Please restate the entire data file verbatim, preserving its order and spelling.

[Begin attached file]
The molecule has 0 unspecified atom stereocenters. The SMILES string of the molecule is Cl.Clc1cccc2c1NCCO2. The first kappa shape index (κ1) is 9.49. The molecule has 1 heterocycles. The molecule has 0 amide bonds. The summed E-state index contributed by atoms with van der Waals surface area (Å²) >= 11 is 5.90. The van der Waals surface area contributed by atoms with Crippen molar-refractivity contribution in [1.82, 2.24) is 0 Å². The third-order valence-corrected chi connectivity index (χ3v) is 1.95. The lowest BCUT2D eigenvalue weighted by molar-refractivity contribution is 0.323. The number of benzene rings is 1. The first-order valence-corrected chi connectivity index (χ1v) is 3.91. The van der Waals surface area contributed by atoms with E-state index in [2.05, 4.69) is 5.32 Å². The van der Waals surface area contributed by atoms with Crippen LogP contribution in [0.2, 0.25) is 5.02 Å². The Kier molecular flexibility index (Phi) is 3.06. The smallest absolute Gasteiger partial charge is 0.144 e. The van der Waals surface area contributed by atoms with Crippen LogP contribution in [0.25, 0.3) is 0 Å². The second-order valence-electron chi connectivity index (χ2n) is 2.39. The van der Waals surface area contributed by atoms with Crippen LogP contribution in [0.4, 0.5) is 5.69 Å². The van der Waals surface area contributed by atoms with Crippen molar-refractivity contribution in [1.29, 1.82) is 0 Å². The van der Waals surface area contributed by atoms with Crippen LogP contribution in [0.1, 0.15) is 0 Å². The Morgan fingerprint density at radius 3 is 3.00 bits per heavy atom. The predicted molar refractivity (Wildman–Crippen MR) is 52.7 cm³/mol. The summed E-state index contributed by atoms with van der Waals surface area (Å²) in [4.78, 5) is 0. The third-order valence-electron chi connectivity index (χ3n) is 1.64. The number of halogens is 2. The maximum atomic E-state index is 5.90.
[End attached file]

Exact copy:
The molecule has 0 unspecified atom stereocenters. The SMILES string of the molecule is Cl.Clc1cccc2c1NCCO2. The first kappa shape index (κ1) is 9.49. The molecule has 1 heterocycles. The molecule has 0 amide bonds. The summed E-state index contributed by atoms with van der Waals surface area (Å²) >= 11 is 5.90. The van der Waals surface area contributed by atoms with Crippen molar-refractivity contribution in [1.82, 2.24) is 0 Å². The third-order valence-corrected chi connectivity index (χ3v) is 1.95. The lowest BCUT2D eigenvalue weighted by molar-refractivity contribution is 0.323. The number of benzene rings is 1. The first-order valence-corrected chi connectivity index (χ1v) is 3.91. The van der Waals surface area contributed by atoms with E-state index in [2.05, 4.69) is 5.32 Å². The van der Waals surface area contributed by atoms with Crippen LogP contribution in [0.2, 0.25) is 5.02 Å². The Kier molecular flexibility index (Phi) is 3.06. The smallest absolute Gasteiger partial charge is 0.144 e. The van der Waals surface area contributed by atoms with Crippen LogP contribution in [0.25, 0.3) is 0 Å². The second-order valence-electron chi connectivity index (χ2n) is 2.39. The van der Waals surface area contributed by atoms with Crippen LogP contribution in [0.4, 0.5) is 5.69 Å². The van der Waals surface area contributed by atoms with Crippen molar-refractivity contribution in [1.29, 1.82) is 0 Å². The van der Waals surface area contributed by atoms with Crippen LogP contribution in [0.1, 0.15) is 0 Å². The Morgan fingerprint density at radius 3 is 3.00 bits per heavy atom. The predicted molar refractivity (Wildman–Crippen MR) is 52.7 cm³/mol. The summed E-state index contributed by atoms with van der Waals surface area (Å²) in [4.78, 5) is 0. The third-order valence-electron chi connectivity index (χ3n) is 1.64. The number of halogens is 2. The maximum atomic E-state index is 5.90.